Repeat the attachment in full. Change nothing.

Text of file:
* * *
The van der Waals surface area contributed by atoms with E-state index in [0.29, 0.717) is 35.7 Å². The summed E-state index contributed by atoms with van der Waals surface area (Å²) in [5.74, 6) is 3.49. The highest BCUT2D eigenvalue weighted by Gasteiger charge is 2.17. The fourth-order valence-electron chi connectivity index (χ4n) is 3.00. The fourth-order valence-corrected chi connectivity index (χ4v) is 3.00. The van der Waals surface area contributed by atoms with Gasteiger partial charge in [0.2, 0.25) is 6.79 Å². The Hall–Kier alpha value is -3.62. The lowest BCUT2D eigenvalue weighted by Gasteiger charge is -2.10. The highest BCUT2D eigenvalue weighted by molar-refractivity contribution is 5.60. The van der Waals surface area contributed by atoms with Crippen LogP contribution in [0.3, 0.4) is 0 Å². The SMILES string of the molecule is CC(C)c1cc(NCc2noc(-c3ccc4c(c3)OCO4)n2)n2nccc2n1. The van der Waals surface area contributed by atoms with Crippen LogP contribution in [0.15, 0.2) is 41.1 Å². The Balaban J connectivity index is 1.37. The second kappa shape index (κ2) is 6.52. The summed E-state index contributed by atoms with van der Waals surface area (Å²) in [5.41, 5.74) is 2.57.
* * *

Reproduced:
The van der Waals surface area contributed by atoms with E-state index in [0.29, 0.717) is 35.7 Å². The summed E-state index contributed by atoms with van der Waals surface area (Å²) in [5.74, 6) is 3.49. The highest BCUT2D eigenvalue weighted by Gasteiger charge is 2.17. The fourth-order valence-electron chi connectivity index (χ4n) is 3.00. The fourth-order valence-corrected chi connectivity index (χ4v) is 3.00. The van der Waals surface area contributed by atoms with Gasteiger partial charge in [0.2, 0.25) is 6.79 Å². The Hall–Kier alpha value is -3.62. The lowest BCUT2D eigenvalue weighted by Gasteiger charge is -2.10. The highest BCUT2D eigenvalue weighted by molar-refractivity contribution is 5.60. The van der Waals surface area contributed by atoms with Crippen LogP contribution in [0.3, 0.4) is 0 Å². The SMILES string of the molecule is CC(C)c1cc(NCc2noc(-c3ccc4c(c3)OCO4)n2)n2nccc2n1. The van der Waals surface area contributed by atoms with Crippen LogP contribution in [0.15, 0.2) is 41.1 Å². The Balaban J connectivity index is 1.37. The second kappa shape index (κ2) is 6.52. The summed E-state index contributed by atoms with van der Waals surface area (Å²) in [5.41, 5.74) is 2.57.